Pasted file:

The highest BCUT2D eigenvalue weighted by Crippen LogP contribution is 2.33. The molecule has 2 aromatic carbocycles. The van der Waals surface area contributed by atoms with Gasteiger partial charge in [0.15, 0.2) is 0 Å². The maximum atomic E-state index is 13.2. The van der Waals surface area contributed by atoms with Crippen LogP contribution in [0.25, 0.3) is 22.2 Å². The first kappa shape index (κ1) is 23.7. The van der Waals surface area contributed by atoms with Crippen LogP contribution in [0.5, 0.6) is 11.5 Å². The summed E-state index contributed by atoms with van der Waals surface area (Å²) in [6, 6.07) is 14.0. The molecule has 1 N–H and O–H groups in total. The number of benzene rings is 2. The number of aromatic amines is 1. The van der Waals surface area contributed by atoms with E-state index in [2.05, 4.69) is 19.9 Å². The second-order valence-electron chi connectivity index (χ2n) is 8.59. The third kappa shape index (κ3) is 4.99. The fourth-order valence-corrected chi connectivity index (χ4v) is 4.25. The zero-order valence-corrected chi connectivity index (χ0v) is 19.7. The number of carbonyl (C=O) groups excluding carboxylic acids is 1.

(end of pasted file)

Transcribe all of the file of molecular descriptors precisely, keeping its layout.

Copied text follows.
The highest BCUT2D eigenvalue weighted by Crippen LogP contribution is 2.33. The molecule has 2 aromatic carbocycles. The van der Waals surface area contributed by atoms with Gasteiger partial charge in [0.15, 0.2) is 0 Å². The maximum atomic E-state index is 13.2. The van der Waals surface area contributed by atoms with Crippen LogP contribution in [0.25, 0.3) is 22.2 Å². The first kappa shape index (κ1) is 23.7. The van der Waals surface area contributed by atoms with Crippen LogP contribution in [0.5, 0.6) is 11.5 Å². The summed E-state index contributed by atoms with van der Waals surface area (Å²) in [6, 6.07) is 14.0. The molecule has 1 N–H and O–H groups in total. The number of benzene rings is 2. The number of aromatic amines is 1. The van der Waals surface area contributed by atoms with E-state index in [2.05, 4.69) is 19.9 Å². The second-order valence-electron chi connectivity index (χ2n) is 8.59. The third kappa shape index (κ3) is 4.99. The fourth-order valence-corrected chi connectivity index (χ4v) is 4.25. The zero-order valence-corrected chi connectivity index (χ0v) is 19.7. The number of carbonyl (C=O) groups excluding carboxylic acids is 1.